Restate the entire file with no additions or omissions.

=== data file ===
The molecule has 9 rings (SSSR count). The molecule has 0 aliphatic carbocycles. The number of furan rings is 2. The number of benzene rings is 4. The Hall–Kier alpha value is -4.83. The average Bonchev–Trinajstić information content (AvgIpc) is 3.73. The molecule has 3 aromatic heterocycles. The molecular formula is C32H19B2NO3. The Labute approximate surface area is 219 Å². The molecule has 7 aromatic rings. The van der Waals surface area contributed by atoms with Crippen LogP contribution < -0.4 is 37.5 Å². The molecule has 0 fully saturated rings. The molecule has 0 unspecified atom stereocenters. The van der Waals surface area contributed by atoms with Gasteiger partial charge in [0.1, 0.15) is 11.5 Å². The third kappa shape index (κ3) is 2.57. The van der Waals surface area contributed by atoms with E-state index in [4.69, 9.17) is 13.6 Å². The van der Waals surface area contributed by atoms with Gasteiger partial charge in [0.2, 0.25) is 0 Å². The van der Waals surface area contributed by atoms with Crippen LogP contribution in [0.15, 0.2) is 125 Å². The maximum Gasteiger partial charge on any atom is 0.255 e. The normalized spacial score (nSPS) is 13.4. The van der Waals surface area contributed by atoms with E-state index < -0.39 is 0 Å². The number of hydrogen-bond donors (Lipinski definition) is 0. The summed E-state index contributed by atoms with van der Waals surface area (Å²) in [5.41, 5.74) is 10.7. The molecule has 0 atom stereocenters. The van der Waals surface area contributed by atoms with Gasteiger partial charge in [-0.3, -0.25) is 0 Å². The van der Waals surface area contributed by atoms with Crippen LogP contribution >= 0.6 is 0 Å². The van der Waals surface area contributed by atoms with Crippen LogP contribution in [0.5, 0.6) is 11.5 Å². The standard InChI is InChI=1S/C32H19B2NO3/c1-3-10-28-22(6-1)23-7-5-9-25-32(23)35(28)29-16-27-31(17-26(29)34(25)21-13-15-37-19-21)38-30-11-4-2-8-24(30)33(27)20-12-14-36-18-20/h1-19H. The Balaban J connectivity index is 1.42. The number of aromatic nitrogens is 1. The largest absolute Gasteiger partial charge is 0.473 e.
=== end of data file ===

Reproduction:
The molecule has 9 rings (SSSR count). The molecule has 0 aliphatic carbocycles. The number of furan rings is 2. The number of benzene rings is 4. The Hall–Kier alpha value is -4.83. The average Bonchev–Trinajstić information content (AvgIpc) is 3.73. The molecule has 3 aromatic heterocycles. The molecular formula is C32H19B2NO3. The Labute approximate surface area is 219 Å². The molecule has 7 aromatic rings. The van der Waals surface area contributed by atoms with Crippen LogP contribution < -0.4 is 37.5 Å². The molecule has 0 fully saturated rings. The molecule has 0 unspecified atom stereocenters. The van der Waals surface area contributed by atoms with Gasteiger partial charge in [0.1, 0.15) is 11.5 Å². The third kappa shape index (κ3) is 2.57. The van der Waals surface area contributed by atoms with E-state index in [4.69, 9.17) is 13.6 Å². The van der Waals surface area contributed by atoms with Gasteiger partial charge in [0.2, 0.25) is 0 Å². The van der Waals surface area contributed by atoms with Crippen LogP contribution in [0.15, 0.2) is 125 Å². The maximum Gasteiger partial charge on any atom is 0.255 e. The normalized spacial score (nSPS) is 13.4. The van der Waals surface area contributed by atoms with E-state index < -0.39 is 0 Å². The number of hydrogen-bond donors (Lipinski definition) is 0. The summed E-state index contributed by atoms with van der Waals surface area (Å²) in [5.41, 5.74) is 10.7. The molecule has 0 atom stereocenters. The van der Waals surface area contributed by atoms with Gasteiger partial charge in [-0.3, -0.25) is 0 Å². The van der Waals surface area contributed by atoms with Crippen LogP contribution >= 0.6 is 0 Å². The van der Waals surface area contributed by atoms with Crippen LogP contribution in [0.5, 0.6) is 11.5 Å². The standard InChI is InChI=1S/C32H19B2NO3/c1-3-10-28-22(6-1)23-7-5-9-25-32(23)35(28)29-16-27-31(17-26(29)34(25)21-13-15-37-19-21)38-30-11-4-2-8-24(30)33(27)20-12-14-36-18-20/h1-19H. The Balaban J connectivity index is 1.42. The number of aromatic nitrogens is 1. The largest absolute Gasteiger partial charge is 0.473 e.